The Wisconsin Office of Justice Assistance, a division of the Wisconsin Department of Administration, confirms the perception that racial disparities are found throughout the Wisconsin criminal justice system from arrest to sentencing:

Various national and state reports have documented and quantified Wisconsin’s growing disparity between white and minority citizens in the criminal justice system.  A report recently issued by the Human Rights Watch and the national Sentencing Project showed that African-Americans received prison sentences for drug crimes 42 times more frequently than whites.  And in Wisconsin’s prisons, nearly half of inmates are African-American, yet Blacks represent just 6 percent of Wisconsin’s population.  Racial disparities permeate the entire criminal justice continuum, in the number of arrests, cases charged, sentences and probation and parole revocations.  In some offense categories, like drug arrests and minor offenses, the disparity is more pronounced, while in others, like sentences for serious offenses, the disparity is reduced.  Racial Disparities  Emphasis added.

The Sentencing Project found that the rate of arrests of white Milwaukeeans for drug offenses decreased 63% from 1980 to 2003. Yet the rate of arrests of black Milwaukeeans increased 206% during those same years. The authors found no corresponding increase of drug use among African Americans to explain the changes in arrest rates. Instead, they conclude that the policies of the War on Drugs have disproportionately targeted African Americans.  Ryan S. King, Disparity by Geography: The war on Drugs in America’s Cities, The Sentencing Project (May 2008)  Likewise, Human Rights Watch found that African Americans in Wisconsin are 42.4 times more likely than whites to be incarcerated for drug offenses–the most disparate ratio in the nation.  Human Rights Watch, Punishment and Prejudice: Racial Disparities in the War on Drugs, Vol. 12, No. 2 (May 2000),  Emphasis added.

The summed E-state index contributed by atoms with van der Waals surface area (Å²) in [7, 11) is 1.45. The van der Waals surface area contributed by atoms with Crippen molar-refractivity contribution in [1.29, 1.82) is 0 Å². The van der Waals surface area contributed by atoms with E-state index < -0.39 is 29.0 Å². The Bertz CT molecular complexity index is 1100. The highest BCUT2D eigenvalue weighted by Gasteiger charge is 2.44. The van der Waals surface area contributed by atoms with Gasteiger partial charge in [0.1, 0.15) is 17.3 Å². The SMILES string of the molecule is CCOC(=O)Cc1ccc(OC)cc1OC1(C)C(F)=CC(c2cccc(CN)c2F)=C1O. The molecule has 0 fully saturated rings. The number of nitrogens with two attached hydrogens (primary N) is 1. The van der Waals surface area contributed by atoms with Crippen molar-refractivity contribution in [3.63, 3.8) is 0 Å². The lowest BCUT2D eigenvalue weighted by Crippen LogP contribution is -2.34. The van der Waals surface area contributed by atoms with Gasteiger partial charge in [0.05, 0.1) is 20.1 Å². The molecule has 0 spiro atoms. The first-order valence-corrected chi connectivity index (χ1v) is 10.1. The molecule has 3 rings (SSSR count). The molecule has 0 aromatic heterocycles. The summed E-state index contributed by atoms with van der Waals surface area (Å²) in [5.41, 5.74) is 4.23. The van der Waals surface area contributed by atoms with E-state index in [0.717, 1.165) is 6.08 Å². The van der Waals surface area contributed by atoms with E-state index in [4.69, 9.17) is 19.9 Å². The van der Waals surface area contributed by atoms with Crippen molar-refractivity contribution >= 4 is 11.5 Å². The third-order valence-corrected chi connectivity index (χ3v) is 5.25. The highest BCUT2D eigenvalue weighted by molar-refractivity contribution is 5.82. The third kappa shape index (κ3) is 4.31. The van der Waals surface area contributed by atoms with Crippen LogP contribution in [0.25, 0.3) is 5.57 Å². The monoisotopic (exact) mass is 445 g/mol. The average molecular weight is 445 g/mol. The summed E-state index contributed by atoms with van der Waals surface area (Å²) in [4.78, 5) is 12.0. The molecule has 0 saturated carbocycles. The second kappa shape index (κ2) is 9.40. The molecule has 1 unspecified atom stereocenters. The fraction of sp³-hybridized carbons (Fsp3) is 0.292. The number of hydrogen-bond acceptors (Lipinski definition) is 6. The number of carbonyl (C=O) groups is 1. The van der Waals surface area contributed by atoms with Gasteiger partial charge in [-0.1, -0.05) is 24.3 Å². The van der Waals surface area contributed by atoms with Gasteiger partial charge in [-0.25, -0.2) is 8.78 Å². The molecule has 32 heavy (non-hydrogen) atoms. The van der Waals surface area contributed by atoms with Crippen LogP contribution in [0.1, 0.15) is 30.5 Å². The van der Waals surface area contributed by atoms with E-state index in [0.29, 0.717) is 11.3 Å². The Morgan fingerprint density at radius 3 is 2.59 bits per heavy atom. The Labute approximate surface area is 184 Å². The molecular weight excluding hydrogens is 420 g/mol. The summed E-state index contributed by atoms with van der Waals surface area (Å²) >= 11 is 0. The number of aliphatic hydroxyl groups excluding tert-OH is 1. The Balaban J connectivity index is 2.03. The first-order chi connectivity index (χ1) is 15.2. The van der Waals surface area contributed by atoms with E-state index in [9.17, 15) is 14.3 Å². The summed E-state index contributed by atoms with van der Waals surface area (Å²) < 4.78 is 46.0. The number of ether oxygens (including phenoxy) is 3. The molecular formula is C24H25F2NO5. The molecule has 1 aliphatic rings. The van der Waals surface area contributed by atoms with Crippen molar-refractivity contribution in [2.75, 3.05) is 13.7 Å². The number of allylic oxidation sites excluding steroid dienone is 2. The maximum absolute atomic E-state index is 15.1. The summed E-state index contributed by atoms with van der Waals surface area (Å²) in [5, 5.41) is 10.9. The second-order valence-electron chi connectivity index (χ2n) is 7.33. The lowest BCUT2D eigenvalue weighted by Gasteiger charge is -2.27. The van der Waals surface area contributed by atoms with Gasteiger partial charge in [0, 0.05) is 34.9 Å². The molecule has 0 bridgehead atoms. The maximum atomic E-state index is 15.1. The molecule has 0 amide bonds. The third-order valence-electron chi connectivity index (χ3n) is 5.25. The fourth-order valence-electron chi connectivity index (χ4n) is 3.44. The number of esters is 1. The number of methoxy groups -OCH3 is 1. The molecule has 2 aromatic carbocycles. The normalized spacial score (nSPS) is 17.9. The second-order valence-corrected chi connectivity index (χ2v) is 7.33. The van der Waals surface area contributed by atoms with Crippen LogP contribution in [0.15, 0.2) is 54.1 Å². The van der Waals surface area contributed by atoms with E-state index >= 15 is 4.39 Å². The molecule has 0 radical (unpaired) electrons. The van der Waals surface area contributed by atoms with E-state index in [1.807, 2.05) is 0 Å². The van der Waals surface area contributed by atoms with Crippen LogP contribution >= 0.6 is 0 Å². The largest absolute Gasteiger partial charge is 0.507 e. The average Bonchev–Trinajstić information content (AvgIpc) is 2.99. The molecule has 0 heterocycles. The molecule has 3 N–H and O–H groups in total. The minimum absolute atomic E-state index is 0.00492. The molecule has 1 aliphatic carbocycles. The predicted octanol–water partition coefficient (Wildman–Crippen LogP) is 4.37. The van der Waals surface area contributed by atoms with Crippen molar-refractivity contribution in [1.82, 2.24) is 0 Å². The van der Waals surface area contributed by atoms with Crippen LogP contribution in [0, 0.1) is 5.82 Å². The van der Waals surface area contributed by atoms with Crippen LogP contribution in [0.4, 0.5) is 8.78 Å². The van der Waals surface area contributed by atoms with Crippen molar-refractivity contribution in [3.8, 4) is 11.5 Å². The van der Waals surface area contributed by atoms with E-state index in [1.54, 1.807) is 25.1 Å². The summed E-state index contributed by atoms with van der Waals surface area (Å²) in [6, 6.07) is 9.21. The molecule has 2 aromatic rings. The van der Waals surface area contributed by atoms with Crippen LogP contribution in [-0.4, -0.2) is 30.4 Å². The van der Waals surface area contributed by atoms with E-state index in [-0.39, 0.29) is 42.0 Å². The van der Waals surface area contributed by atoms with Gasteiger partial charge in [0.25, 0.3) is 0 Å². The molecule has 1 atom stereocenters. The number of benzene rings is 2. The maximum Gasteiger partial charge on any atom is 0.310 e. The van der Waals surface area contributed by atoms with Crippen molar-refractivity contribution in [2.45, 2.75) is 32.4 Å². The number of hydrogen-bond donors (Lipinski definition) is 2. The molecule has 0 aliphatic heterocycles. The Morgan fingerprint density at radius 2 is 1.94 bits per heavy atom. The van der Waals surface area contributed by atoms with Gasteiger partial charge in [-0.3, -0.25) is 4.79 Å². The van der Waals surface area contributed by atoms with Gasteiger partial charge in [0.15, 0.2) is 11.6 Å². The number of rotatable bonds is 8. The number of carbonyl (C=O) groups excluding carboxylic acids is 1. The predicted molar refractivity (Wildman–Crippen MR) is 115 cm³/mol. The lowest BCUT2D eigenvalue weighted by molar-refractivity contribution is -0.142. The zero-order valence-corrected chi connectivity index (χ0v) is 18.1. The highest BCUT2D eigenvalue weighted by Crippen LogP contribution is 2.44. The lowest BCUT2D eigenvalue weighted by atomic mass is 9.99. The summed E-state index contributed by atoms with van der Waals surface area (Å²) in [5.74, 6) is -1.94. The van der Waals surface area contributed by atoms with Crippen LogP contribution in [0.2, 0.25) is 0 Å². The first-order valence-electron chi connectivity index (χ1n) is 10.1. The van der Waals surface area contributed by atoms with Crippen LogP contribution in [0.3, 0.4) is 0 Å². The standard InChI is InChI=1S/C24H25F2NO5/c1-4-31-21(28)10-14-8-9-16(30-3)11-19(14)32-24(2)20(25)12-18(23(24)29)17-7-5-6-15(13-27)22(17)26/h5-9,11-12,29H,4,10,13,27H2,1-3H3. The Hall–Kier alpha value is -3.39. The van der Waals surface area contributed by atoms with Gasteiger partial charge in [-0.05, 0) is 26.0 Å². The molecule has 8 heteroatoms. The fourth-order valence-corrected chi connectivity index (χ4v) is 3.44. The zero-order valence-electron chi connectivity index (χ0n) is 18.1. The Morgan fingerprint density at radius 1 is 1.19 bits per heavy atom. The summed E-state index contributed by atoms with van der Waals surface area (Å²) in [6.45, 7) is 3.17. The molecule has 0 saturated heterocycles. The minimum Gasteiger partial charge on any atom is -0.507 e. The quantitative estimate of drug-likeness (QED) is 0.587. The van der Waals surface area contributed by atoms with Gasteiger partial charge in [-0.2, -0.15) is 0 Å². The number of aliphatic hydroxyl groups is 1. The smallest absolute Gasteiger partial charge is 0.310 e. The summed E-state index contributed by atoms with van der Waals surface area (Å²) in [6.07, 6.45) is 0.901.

It has been determined that people perceive African Americans are arrested in Wisconsin based not on what they may have done wrong but their race.  Ten years ago a state racial profiling task force issued a 105 page report that recommended police start collecting racial profiling data.  Governor’s Task Force on Racial Profiling, Report 2000,  The Task Force defined racial profiling is “[a]ny police-initiated action that relies upon the race, ethnicity, or national origin of an individual rather than the behavior of that individual, or information that leads the police to a particular individual who has been identified as being engaged in or having been engaged in criminal activity.” Report 2000, at p. 79.  The report, prepared by a 17-member task force, chaired by Milwaukee County Judge Maxine A. White, was created by former Gov. Tommy G. Thompson.  Report 2000, Executive Summary at 1. The Report set forth sufficient anecdotal evidence of racial profiling existing in Wisconsin to cause Gov. Scott McCallum to sign his first executive order, requiring all law enforcement agencies in the state to ban the controversial practice and to carry out the report’s recommendations.  Mark Johnson, “Governor bans racial profiling” Milwaukee Journal Sentinel, March 7, 2001.  Effective January 1st, 2011, all Wisconsin law enforcement officers will be required to collect data at traffic stops that will be used to determine whether vehicles operated or occupied by racial minorities are disproportionately stopped.  Traffic Stop Data Collection